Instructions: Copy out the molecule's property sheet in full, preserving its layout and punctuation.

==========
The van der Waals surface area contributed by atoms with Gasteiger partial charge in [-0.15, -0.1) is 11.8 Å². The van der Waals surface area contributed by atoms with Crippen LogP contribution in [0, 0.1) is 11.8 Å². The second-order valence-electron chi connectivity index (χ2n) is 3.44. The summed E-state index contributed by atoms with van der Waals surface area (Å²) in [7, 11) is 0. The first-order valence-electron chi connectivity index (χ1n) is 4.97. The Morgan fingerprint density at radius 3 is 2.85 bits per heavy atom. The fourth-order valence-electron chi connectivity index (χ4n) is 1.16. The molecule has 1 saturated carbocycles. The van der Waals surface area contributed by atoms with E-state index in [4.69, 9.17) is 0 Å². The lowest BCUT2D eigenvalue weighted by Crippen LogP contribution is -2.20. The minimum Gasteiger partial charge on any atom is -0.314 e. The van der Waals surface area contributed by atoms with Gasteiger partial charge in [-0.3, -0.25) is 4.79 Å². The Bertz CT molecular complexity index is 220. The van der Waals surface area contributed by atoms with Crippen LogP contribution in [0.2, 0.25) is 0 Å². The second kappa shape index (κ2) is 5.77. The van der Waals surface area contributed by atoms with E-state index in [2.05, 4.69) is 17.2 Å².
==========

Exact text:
The van der Waals surface area contributed by atoms with Gasteiger partial charge in [-0.15, -0.1) is 11.8 Å². The van der Waals surface area contributed by atoms with Crippen LogP contribution in [0, 0.1) is 11.8 Å². The second-order valence-electron chi connectivity index (χ2n) is 3.44. The summed E-state index contributed by atoms with van der Waals surface area (Å²) in [7, 11) is 0. The first-order valence-electron chi connectivity index (χ1n) is 4.97. The Morgan fingerprint density at radius 3 is 2.85 bits per heavy atom. The fourth-order valence-electron chi connectivity index (χ4n) is 1.16. The molecule has 1 saturated carbocycles. The van der Waals surface area contributed by atoms with E-state index in [4.69, 9.17) is 0 Å². The lowest BCUT2D eigenvalue weighted by Crippen LogP contribution is -2.20. The minimum Gasteiger partial charge on any atom is -0.314 e. The van der Waals surface area contributed by atoms with Gasteiger partial charge in [-0.3, -0.25) is 4.79 Å². The Bertz CT molecular complexity index is 220. The van der Waals surface area contributed by atoms with Crippen LogP contribution in [0.2, 0.25) is 0 Å². The second kappa shape index (κ2) is 5.77. The van der Waals surface area contributed by atoms with E-state index in [2.05, 4.69) is 17.2 Å².